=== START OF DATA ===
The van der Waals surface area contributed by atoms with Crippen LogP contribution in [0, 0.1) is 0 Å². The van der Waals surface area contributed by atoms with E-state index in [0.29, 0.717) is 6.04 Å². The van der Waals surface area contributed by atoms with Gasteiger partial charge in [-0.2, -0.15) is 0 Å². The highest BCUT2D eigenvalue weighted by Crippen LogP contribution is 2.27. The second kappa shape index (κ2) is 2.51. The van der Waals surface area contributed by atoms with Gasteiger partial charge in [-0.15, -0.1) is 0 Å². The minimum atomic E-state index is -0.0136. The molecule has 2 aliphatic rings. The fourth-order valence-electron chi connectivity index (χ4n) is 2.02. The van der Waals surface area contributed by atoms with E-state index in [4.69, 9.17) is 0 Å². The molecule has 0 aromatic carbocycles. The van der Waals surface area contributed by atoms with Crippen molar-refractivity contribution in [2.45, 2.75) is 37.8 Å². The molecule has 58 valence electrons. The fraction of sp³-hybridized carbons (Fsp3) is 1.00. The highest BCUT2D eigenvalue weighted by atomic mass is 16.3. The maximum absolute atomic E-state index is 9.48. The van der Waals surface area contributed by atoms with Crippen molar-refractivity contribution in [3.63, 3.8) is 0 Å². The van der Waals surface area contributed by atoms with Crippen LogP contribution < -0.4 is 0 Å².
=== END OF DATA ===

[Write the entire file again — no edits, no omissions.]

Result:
The van der Waals surface area contributed by atoms with Crippen LogP contribution in [0, 0.1) is 0 Å². The van der Waals surface area contributed by atoms with E-state index in [0.29, 0.717) is 6.04 Å². The van der Waals surface area contributed by atoms with Gasteiger partial charge in [-0.2, -0.15) is 0 Å². The highest BCUT2D eigenvalue weighted by Crippen LogP contribution is 2.27. The second kappa shape index (κ2) is 2.51. The van der Waals surface area contributed by atoms with Gasteiger partial charge in [-0.15, -0.1) is 0 Å². The minimum atomic E-state index is -0.0136. The molecule has 2 aliphatic rings. The fourth-order valence-electron chi connectivity index (χ4n) is 2.02. The van der Waals surface area contributed by atoms with E-state index in [4.69, 9.17) is 0 Å². The molecule has 0 aromatic carbocycles. The van der Waals surface area contributed by atoms with Crippen molar-refractivity contribution in [2.45, 2.75) is 37.8 Å². The molecule has 58 valence electrons. The fraction of sp³-hybridized carbons (Fsp3) is 1.00. The highest BCUT2D eigenvalue weighted by atomic mass is 16.3. The maximum absolute atomic E-state index is 9.48. The van der Waals surface area contributed by atoms with Crippen molar-refractivity contribution in [3.63, 3.8) is 0 Å². The van der Waals surface area contributed by atoms with Crippen LogP contribution < -0.4 is 0 Å².